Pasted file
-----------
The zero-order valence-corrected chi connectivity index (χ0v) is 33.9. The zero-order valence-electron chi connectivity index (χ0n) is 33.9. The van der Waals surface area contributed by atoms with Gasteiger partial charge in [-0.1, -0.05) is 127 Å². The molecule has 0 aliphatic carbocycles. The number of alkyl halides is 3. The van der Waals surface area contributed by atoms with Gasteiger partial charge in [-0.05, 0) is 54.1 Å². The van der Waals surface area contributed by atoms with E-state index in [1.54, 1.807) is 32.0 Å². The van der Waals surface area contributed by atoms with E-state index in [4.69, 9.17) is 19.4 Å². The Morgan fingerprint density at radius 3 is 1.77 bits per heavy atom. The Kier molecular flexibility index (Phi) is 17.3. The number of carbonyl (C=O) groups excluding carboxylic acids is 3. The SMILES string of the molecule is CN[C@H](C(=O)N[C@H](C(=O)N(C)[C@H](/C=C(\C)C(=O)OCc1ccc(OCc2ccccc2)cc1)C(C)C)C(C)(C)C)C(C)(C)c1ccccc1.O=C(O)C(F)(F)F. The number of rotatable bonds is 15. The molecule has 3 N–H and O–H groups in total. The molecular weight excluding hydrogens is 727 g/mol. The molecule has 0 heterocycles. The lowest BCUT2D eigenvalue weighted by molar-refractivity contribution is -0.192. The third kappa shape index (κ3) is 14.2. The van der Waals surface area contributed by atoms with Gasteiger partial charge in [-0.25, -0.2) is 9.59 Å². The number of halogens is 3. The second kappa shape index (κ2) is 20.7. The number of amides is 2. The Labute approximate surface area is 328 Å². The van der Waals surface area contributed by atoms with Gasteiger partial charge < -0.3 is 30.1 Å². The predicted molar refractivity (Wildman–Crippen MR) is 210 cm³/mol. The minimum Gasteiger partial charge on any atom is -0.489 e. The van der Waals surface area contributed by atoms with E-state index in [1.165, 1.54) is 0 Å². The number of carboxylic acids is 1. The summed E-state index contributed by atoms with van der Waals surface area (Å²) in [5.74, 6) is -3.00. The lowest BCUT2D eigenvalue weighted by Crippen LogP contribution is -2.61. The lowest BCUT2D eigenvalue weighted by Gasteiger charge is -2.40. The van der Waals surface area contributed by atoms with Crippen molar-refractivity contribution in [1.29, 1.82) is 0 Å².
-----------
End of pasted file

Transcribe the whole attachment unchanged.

The zero-order valence-corrected chi connectivity index (χ0v) is 33.9. The zero-order valence-electron chi connectivity index (χ0n) is 33.9. The van der Waals surface area contributed by atoms with Gasteiger partial charge in [-0.1, -0.05) is 127 Å². The molecule has 0 aliphatic carbocycles. The number of alkyl halides is 3. The van der Waals surface area contributed by atoms with Gasteiger partial charge in [-0.05, 0) is 54.1 Å². The van der Waals surface area contributed by atoms with E-state index in [1.54, 1.807) is 32.0 Å². The van der Waals surface area contributed by atoms with E-state index in [4.69, 9.17) is 19.4 Å². The Morgan fingerprint density at radius 3 is 1.77 bits per heavy atom. The Kier molecular flexibility index (Phi) is 17.3. The number of carbonyl (C=O) groups excluding carboxylic acids is 3. The SMILES string of the molecule is CN[C@H](C(=O)N[C@H](C(=O)N(C)[C@H](/C=C(\C)C(=O)OCc1ccc(OCc2ccccc2)cc1)C(C)C)C(C)(C)C)C(C)(C)c1ccccc1.O=C(O)C(F)(F)F. The number of rotatable bonds is 15. The molecule has 3 N–H and O–H groups in total. The molecular weight excluding hydrogens is 727 g/mol. The molecule has 0 heterocycles. The lowest BCUT2D eigenvalue weighted by molar-refractivity contribution is -0.192. The third kappa shape index (κ3) is 14.2. The van der Waals surface area contributed by atoms with Gasteiger partial charge in [-0.25, -0.2) is 9.59 Å². The number of halogens is 3. The second kappa shape index (κ2) is 20.7. The number of amides is 2. The Labute approximate surface area is 328 Å². The van der Waals surface area contributed by atoms with Gasteiger partial charge < -0.3 is 30.1 Å². The predicted molar refractivity (Wildman–Crippen MR) is 210 cm³/mol. The minimum Gasteiger partial charge on any atom is -0.489 e. The van der Waals surface area contributed by atoms with E-state index in [1.165, 1.54) is 0 Å². The number of carboxylic acids is 1. The summed E-state index contributed by atoms with van der Waals surface area (Å²) in [5.74, 6) is -3.00. The lowest BCUT2D eigenvalue weighted by Crippen LogP contribution is -2.61. The lowest BCUT2D eigenvalue weighted by Gasteiger charge is -2.40. The van der Waals surface area contributed by atoms with Crippen molar-refractivity contribution in [1.29, 1.82) is 0 Å².